If we are tempted to question the Lord’s Providence in not revealing to us more openly the conditions of the good and evil in the spiritual world, we do well to remember His words, "They have Moses and the prophets, let them hear them….If they hear not Moses and the prophets, neither will they be persuaded though one rose from the dead" (Luke 16:29-31).
The Lord said, "Seek ye first the kingdom of God and His righteousness" (Matthew 6:33). We should seek those good things which endure forever, and should not sacrifice them for the sake of money or health or life itself. To acquire love to the Lord and to the neighbor is the only thing worth living for. Our business dealings should have as their motive the love of use, of service to others. The most necessary thing in making a home is having in it the sunshine of heaven. The only absolute requirement for our happiness as we go to and fro in the ways of the world is that heaven shall go with us. This is to live for heaven, and yet to live must fully in the present. This is the practical meaning of living for heaven.
It may be stated still more simply. Heaven is not heaven from locality, neither is it heaven from anything which belongs to the angels as their own. It is heaven from what is received from the Lord into the lives and hearts of the angels. To be near the Lord, not in place merely, but in heart, to feel the protection and peace of His presence is heaven. Heaven is being near to the Lord and keeping near to Him. There is no other heaven for men or angels.
"The kingdom of heaven is at hand." When John first spoke this message, the kingdom of heaven was in a special sense at hand, because the Lord had come to live with men and to make Himself accessible to them. A power to heal and bless went forth from the Lord during His life on earth. Men obsessed felt his saving power and sat at His feet clothed and in their right mind.
At the Transfiguration Peter said, "Lord, it is good for us to be here" (Matthew 17:4, Mark 9:5, Luke 9:33). In following the Lord, in hearing His Word and in doing His work, they were tasting of heaven. But we need to note that the mere physical nearness of the Lord did not make heaven. Some cried out with fear at His approach. It was not heaven to them. It was not heaven to those who followed Him to accuse and to betray Him. His presence was a blessing only to those who in some measure drew near to Him in spirit.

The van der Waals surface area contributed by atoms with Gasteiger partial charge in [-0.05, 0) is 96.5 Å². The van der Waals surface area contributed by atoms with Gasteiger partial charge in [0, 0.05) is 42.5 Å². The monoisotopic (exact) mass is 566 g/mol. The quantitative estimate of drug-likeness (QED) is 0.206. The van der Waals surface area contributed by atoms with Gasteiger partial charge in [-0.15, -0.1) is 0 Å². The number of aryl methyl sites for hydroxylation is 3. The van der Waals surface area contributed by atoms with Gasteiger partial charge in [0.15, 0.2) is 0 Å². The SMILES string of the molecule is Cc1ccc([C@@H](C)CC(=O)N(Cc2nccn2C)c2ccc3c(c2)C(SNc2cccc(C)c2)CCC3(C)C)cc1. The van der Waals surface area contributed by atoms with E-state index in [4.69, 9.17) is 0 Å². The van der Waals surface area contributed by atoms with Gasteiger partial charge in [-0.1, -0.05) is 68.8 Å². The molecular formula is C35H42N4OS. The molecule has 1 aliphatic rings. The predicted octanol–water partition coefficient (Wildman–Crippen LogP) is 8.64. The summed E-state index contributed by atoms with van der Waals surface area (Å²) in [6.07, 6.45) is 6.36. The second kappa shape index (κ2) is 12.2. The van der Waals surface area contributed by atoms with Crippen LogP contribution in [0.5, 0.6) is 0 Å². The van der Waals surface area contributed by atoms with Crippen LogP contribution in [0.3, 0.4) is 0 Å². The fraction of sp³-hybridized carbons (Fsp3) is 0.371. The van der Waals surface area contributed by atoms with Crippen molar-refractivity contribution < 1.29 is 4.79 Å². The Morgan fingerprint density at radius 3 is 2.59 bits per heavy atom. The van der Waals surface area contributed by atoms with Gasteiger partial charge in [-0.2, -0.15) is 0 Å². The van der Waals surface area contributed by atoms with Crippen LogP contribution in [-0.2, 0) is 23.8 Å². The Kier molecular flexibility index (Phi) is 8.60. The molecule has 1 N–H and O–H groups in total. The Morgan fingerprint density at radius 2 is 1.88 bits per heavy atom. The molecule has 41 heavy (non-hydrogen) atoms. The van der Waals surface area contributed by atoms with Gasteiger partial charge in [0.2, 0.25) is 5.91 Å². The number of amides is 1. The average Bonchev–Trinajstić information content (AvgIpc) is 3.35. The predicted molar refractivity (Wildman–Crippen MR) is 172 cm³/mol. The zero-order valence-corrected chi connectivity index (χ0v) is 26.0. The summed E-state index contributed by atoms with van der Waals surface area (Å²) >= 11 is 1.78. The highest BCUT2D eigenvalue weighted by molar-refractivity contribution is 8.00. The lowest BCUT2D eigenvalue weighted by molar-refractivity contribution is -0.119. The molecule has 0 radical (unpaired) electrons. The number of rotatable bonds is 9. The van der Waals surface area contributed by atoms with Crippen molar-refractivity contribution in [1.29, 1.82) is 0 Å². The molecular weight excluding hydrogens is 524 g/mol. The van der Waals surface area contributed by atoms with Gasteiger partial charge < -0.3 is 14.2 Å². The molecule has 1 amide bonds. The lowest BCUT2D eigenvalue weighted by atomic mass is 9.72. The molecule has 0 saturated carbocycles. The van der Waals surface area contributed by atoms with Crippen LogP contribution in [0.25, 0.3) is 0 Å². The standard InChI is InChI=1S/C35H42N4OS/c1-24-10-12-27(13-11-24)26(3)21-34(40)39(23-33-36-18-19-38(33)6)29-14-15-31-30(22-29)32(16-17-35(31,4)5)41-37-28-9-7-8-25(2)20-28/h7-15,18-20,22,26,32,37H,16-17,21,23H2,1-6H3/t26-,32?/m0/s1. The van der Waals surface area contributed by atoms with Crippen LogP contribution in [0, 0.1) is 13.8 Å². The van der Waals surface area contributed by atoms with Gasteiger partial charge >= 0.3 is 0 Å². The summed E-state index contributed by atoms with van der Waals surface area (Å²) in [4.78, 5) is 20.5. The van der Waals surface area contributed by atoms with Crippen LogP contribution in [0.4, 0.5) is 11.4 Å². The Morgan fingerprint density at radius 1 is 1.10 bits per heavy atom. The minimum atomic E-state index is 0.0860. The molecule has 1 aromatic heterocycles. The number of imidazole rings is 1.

Even in the Lord’s coming on earth the kingdom of heaven was not forced on me. It was made accessible to them; it was brought within their reach.
It is brought within our reach. Just as there is no royal road to knowledge, there is no royal road to heaven. We must cease to do evil before we can learn to do well. Repentance, the willingness to recognize and acknowledge our faults and weaknesses and to struggle to overcome them opens the door. Heavenly life comes into the soul when selfish desires are replaced by kindly thoughts and the desire to serve. The Lord tell us to seek these heavenly virtues now, not for the sake of honor for ourselves, but that we may be really kind and helpful to others, that our lives may have something of the Lord’s love in them. Then we shall find that life here makes one with heavenly life, and that our Heavenly Father is the Source of happiness in both alike.
183. These things saith he that hath the seven spirits of God. That this signifies the Lord from whom come all the truths of heaven and of the church is evident from the fact that it is the Son of man who says these things, and also those which are addressed to the angels of the other churches; and the Son of man is the Lord as to the Divine Human (as may be seen above, n. 63, 151). By the seven spirits of God are meant all the truths of heaven and of the church, because the Spirit of God in the Word signifies the Divine truth proceeding from the Lord. In many passages in the Word mention is made of spirit, and this, when said of man, signifies Divine truth received in his life, thus his spiritual life; but when said of the Lord it signifies the Divine which proceeds from Him, which in general terms is called Divine truth. But because few at this day know what is meant by spirit in the Word, I desire first to show from quotations, that spirit, when said of man, signifies Divine truth received in the life, thus his spiritual life. Now as these two things, the good of love and the truth of faith, constitute the spiritual life of man, therefore, in several passages in the Word, mention is made of heart and spirit, and also of heart and soul; by heart is signified the good of love, and by spirit the truth of faith; the latter is also signified by soul, for by this term in the Word is meant man's spirit.